Posts Tagged ‘Double Indemnity’

Narrative and conventions in Double Indemnity

November 4, 2013

Key ideas of narrative were introduced in the lesson, so that they could be applied in essays and exam answers.

Todorov suggested that narratives consist of three things: a situation, a disruption and a resolution. This formula can really be applied to any film. Take Jaws (1975) for example, the situation is that it is set in a holiday town, the disruption is the shark and the resolution is Brody killing the shark. This can equally be applied to Double Indemnity (DI): the situation is that Neff is an insurance salesman, the disruption is that he is seduced to murder by Phyllis, and the resolution comes in the fact that they both die. In this way, DI is unusual as a film as the resolution comes from the death of the protagonist. This idea relates to the production code in Hollywood in the 1940s when DI was made, and the Law of Compensating Values. This meant that if crime was shown in a film, the perpetrators had to be punished, the punishment coming in the deaths of Neff and Phyllis.

Propp discussed the idea of narrative functions and applied them to Russian folktales, although these functions can equally be applied to films and other stories as well. In Proppian terms, there is a hero function, a victim or princess function and a villain function. An important thing to note is that these functions should not be confused with character archetypes, as although they can be one and the same, they are not always. For example, in The Day After Tomorrow (2004), the villain is arguably not a character, but the weather. Todorov’s and Propp’s ideas can be applied in conjunction, with the hero function resolving the disruption, the victim suffers the disruption and the villain creates the disruption. In the case of DI; the victim is Neff as he is affected by disruption, which is caused by the villain, Phyllis. There is arguably no hero function in DI, as the only one who tries to resolve the disruption is Neff, but he fails.

Most of the characters in DI are seen to be unpleasant, with the exception of Keyes and Lola. Even the protagonist is arguably an unpleasant character, doing numerous unfavourable things, such as murder, framing someone for the murder, sleeping with a married woman. As the spectator, however, we are made to feel sympathy for and side with Neff. This is done in different ways, firstly through MacMurray’s performance, which is suitably charismatic and charming and thus makes Neff likeable, but also as confesses his crime and tries to make amends for his actions. He also takes Lola under his wing which makes his character more credible. What also makes him likeable is the fact that those who he wrongs, Dietrichson and Zachetti, are portrayed as nasty people so Neff’s actions appear more acceptable by comparison.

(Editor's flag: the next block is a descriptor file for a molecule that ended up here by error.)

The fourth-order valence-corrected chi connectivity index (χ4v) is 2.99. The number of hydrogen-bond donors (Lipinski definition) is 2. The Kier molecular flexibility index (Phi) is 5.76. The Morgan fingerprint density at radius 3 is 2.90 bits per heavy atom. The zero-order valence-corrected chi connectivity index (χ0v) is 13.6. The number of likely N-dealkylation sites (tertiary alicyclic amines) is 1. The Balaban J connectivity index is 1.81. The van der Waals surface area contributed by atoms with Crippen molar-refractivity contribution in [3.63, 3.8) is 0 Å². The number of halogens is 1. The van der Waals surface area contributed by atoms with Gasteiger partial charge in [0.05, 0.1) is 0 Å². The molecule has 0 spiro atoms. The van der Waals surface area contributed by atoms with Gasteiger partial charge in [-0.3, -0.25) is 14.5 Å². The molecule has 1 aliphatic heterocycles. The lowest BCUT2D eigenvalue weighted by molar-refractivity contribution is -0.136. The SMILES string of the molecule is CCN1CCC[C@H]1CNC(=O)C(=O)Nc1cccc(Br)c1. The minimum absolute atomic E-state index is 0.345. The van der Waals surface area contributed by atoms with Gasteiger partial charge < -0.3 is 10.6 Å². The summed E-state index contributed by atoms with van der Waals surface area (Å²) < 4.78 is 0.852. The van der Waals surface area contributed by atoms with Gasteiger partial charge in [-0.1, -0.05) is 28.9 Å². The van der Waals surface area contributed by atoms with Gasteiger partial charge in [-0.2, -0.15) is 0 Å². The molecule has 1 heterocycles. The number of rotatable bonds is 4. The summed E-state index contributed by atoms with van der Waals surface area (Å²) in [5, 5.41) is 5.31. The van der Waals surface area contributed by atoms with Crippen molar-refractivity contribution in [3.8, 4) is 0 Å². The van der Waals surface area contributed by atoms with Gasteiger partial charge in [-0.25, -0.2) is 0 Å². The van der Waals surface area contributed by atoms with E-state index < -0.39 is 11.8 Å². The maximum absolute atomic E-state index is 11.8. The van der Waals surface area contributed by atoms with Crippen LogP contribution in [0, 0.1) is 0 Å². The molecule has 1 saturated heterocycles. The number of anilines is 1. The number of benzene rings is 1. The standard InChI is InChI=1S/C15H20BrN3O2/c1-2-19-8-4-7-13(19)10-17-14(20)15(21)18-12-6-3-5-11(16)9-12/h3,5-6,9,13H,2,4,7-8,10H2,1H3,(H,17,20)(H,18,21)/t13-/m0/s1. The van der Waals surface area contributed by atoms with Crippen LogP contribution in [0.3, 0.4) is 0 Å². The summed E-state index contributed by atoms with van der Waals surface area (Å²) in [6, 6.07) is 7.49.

The second key scene (which starts at 21 minutes into the film) was also examined. The scene was determined to be of importance as it has Neff and Phyllis “consummating” their relationship, although this was not shown and only implied due to the production code not allowing for sex onscreen. We assume this has happened as Neff is seen straightening his tie and is laid down in a suggestive position, whilst Phyllis reapplies her makeup. The use of rain as pathetic fallacy and somewhat of an innuendo also achieves this. Shadow is a key fixture of the lighting of film noir; hence low key light is used in the scene. This is particularly effective when Neff walks from light and into shadow, creating a sense of entrapment. Gender roles are evident here as the character of Phyllis is a “femme fatal” as discussed in the previous lesson, and as such she is in control of the scene and wins the “poker game” dialogue as she walks away and Neff goes to her. And yet, she is still seen as somewhat subservient as she is told to get the glasses whilst Neff, as the male, pours the drinks. This shows the complexity of gender roles considering the 1940s context. Neff is also a typical film noir character of the “lone wolf”. This makes him a dangerous character as he has no ties to a family or wife, which makes him somewhat free and potentially reckless due to his lack of responsibility, which is seen as he is seduced to murder by Phyllis.

Double Indemnity

October 25, 2013

We were looking at the film Double Indemnity that we finished in class, which is about a woman who uses a man to help her murder her husband. In the ’40′s there was the Production Code and the law of compensating values regulations of  which a film had to contain no seen sexual content and the audience were not allowed to see violence. Barbara Stanwyck is seen as a strong mother figure which portrays her persona, however in Double Indemnity she plays a femme fatale in other words she was fatal and after watching the film we looked at the cinematography and the content of the film. And significant elements of the film we looked at how the

  • characters interacted with each other e.g Mrs Dietrichson and Walter Neff
  • How power is shown through Phyllis Dietrichson
  • the conventional representation of women e.g the idea of mothers, virgins or whores, Barbara Stanwyck played a character who slept around with 3 male characters Zycetti, Neff and her husband
  • how the narrative is shown through flashbacks and to the present between the characters Neff and Keyes
  • And the character Phyllis Dietrichson is perceived by the audience